Claiming that a private transAtlantic satellite network would threaten the integrity of Intelsat's global system, an Intelsat spokesman said the international telecommunications consortium would look unfavorably on an attempt by a local firm to enter the international market.
Orion Satellite Corp. is seeking permission to build and launch two satellites over the Atlantic to provide transponders for multinational corporations, video networks and other entities wanting their own private network between the United States and Europe. The application is the first filed with the Federal Communications Commission that raises the possibility of direct competition with Intelsat.
"Based on the information we have on Orion ," said Joseph Pelton, executive assistant to Intelsat's director general, "it would be in violation of the Intelsat Treaties."
Article XIV of the Intelsat Treaty states that international satellite networks may not be created if they create potential technical or financial harms to Intelsat.
Pelton's comments were made at an informal news conference at the Intelsat offices. He said that Intelsat has no plans to file a statement with the FCC regarding the application. However, Pelton said, Intelsat may file comments with the State Department should the commission approve Orion's application.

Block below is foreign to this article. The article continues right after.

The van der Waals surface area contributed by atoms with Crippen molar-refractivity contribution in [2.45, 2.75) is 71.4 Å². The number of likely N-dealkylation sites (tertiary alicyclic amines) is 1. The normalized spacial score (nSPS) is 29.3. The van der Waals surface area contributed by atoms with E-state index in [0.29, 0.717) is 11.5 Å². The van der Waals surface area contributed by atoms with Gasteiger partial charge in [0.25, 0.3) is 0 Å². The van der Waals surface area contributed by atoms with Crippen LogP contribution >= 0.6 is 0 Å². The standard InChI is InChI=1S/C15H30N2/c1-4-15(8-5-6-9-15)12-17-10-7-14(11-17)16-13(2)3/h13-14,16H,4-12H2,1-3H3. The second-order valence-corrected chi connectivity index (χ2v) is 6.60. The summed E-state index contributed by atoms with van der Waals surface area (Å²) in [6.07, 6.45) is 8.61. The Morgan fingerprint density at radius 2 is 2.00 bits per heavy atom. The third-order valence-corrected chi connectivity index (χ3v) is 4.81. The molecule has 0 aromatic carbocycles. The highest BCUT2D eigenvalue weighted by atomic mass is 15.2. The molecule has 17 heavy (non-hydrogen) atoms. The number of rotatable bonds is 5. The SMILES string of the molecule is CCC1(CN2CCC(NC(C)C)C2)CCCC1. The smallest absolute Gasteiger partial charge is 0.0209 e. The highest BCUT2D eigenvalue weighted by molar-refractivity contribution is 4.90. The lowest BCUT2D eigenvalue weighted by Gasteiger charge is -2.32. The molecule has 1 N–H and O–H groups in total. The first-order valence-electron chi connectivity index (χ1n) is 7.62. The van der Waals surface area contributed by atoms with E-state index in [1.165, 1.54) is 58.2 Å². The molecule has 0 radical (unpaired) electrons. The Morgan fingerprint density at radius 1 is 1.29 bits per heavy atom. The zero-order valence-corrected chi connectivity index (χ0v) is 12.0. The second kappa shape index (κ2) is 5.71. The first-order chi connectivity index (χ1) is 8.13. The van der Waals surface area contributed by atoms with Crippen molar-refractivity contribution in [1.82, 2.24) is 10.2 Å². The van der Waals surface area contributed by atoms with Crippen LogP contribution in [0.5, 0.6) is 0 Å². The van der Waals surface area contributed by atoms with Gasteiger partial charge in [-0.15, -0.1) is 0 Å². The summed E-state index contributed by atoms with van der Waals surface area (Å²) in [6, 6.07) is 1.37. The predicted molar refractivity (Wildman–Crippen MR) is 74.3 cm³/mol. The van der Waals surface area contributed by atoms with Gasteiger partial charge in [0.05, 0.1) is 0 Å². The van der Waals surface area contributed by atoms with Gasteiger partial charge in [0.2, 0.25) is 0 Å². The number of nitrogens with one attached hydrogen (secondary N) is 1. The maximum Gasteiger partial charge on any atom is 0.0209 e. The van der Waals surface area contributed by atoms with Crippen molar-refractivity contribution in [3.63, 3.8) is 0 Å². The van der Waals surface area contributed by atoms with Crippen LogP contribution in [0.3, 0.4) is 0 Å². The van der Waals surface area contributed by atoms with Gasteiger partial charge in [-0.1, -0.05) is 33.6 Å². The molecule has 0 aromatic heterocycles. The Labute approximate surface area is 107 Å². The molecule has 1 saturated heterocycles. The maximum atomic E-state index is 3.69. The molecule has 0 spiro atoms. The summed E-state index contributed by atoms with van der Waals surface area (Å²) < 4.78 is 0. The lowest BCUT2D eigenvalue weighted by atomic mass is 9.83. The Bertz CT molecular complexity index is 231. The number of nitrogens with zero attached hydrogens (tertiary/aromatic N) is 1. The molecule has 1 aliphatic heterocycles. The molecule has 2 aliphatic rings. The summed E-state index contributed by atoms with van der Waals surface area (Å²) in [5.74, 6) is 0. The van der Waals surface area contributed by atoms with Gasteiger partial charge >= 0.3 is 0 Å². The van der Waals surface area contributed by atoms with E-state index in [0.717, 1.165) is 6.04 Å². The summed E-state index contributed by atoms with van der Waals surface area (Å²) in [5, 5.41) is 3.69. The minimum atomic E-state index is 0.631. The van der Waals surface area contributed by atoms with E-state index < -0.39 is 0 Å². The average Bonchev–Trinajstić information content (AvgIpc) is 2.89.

"We would not suggest that the United States contravene any treaty obligation," said Orion President Thomas K. McKnight, "and, of course, our proposal does not do so. We are a private system designed to fulfill unique user needs that are not, cannot and should not be met by Intelsat." McKnight says Orion is being positioned to complement Intelsat rather than compete with it.
However, Intelsat's Pelton argued that Intelsat already offers many of the services Orion hopes to provide. "We are already providing six transponders for video purposes," Pelton said, "and we have plans for nine more in the next two years."
Pelton also said that Intelsat will spend roughly $50 million in the near future to expand its appeal to businesses. "We will have more than adequate capacity for foreseen demand," he says.
Intelsat, the International Telecommunications Satellite Organization, is a consortium of 109 member companies that operates a global satellite system accounting for two-thirds of the world's international telephone traffic and virtually all international television transmissions.
The Orion petition, in effect, challenges the FCC to apply the same kind of deregulatory philosophy it has exercised domestically to the international sphere. The commission has accepted the petition but has not set a date for action on it.